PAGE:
Dying Well

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Movies and mythic journeys always talk about “dying well”. When you think about dying well in this instance it usually involves something heroic or being remembered for an altruistic life. Extraordinary experiences of profound impact on others or the world in general are usually what get written down in books or played out on screens. Immortalized character traits that set the bar high for all of us left living to aspire to.

In the Mayan culture a human would  volunteer to be sacrificed to the God’s because it assured them a place in heaven. To be sacrificed was “dying well” to the Mayans. The human sacrifice was thrown into a cenote, a deep dark cave with an underground river and if the bound human sacrifice survived the 60 foot fall, after a period of time they were brought back up and asked what the God’s told them while in the cenote.

In my experience sitting with people that are dying, people die the way they lived. Those memorable heroic moments that happened maybe once and that everyone always associates with the person…yeah, that isn’t what the dying are sorting through in the end. The end brings what one spends the majority of their time and energy on. If it was being fearful, then it is fear gripping you in the end. If it was regret, then it is regret that wafts over you and spills out of your eyes and soul. Our one defining moment is death and it is at this time that our truest spirit is expressed. Not the many faces we live and use daily in life. Those are only needed by the living. Death being the equalizer that it is, brings us to ground zero where our base energy lies…that which fuels our thoughts, desires, needs, and propels us into action. It rarely is altruistic and even rarer is heroic, at least not in historical or Hollywood terms. It is instead that day in and day out, moment to moment, small hum of energy that is not noticed by anyone but you most of the time. That lingering tug at your consciousness as you are falling asleep at night..there, that is what surfaces in the end, like it has been waiting and trying to get you to acknowledge it for a long, long time.

It makes you think about the way you live now. At this moment. If you spew anger and hatred towards your family, if you judge people, if you are jealous or resentful, if you love and respect others, show compassion, are generous… whatever you spend the most time and energy on is what will be staring back at you from the mirror placed before you in the end. And that mirror comes to us all.

And of course no one knows what happens after death, what if we continue on in some other existence based on these very characteristics that we lived in this life? What if this life is step one and our actions in it determines step two? Would you change the way you live your life now to “die well”?

No Memorial Service For Me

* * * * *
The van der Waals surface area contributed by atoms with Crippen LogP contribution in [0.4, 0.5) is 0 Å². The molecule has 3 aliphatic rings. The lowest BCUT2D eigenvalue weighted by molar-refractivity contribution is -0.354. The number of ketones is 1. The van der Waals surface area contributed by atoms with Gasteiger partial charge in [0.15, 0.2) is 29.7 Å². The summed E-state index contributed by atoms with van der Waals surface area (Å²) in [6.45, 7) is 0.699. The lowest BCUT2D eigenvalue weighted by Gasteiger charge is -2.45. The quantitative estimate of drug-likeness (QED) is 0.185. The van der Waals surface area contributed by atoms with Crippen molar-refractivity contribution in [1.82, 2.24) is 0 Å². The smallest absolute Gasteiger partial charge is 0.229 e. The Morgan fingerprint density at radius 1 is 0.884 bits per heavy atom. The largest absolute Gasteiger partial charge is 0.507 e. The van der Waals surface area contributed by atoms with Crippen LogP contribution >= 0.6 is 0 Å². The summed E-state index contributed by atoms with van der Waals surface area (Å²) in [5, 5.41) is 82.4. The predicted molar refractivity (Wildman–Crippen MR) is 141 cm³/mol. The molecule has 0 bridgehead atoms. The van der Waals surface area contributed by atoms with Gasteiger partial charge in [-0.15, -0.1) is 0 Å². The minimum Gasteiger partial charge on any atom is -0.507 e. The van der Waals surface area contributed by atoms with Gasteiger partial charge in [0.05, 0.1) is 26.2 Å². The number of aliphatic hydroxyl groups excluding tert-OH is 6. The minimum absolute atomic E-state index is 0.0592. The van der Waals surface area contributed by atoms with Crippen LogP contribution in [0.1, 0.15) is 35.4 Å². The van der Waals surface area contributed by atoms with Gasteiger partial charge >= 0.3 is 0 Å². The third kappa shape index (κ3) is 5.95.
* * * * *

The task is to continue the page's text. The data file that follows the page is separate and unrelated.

I recently lost my gram. This beautiful woman was such a vital part of me and was inextricable from my life. I feel as if a part of me has died with her. I was blessed to have been by her bed days before she left us to hold her hand and tell her that everything would be okay and that I loved her. To which she replied very lucid, “I love you too, I really do.”

I attended her memorial service to be there for my mom. She was the sole caretaker for the last years of gram’s life, while the rest of the family were off living their lives or too busy to care for the dying. At the end mom couldn’t even leave the house to go to the store or get the mail and yet the family still did not call or come to help. It was a great burden and took a toll on my moms health.

Mom and I did not want a memorial service for gram. Gram would have hated it. Another family member who is very much about the “show” insisted. That is what a memorial service is, a “show” for those who need to pat each other on the back and reassure each other that they were important to the deceased. Those who stand up and read a poem to the deceased while choking back tears, but hadn’t seen the deceased in years. Or the person who recounts a childhood memory and claims to be the deceased’s favorite but hadn’t seen or talked to the deceased in a decade. Who are these people to stand and speak out about a person that they had not loved or respected enough to come or call in years? Yet they have the gall to stand and speak as if they were a part of this persons life.

The whole service turned my stomach. I left before it was over. At the graveside I had had enough of the posers. They could continue their small patting of the backs and crooning over their very distant memories as they attempted to convince themselves that they showed the deceased love, comfort, concern and basic respect.

Memorial services are for this very type of activity. A funeral service ritual came about out of the necessity to transport bodies long distances after WWII, when the body needed to be preserved at a funeral home and a service held later at the deceased’s hometown. The booming and lucrative funeral service industry was born. Now it is big business to capitalize on people’s guilt. People that were not there for the deceased can assuage their guilt with the best and most luxurious coffin, service and buffet meal after while they read poems, recite memories from decades ago and make themselves feel better about neglecting to cherish a relationship with an aging person that was inconvenient for their life.

I do not want a memorial service. If you want to express your love for me, do it while I am alive. When I leave, those that were there in the end will have a party and drink my favorite wine, telling stories of our mutual adventures together. When I leave my body, cremate me and spread my ashes in my chosen places. No headstone, no grave. I will live on in the hearts and memories of those that loved me and showed up until the end. No posers allowed.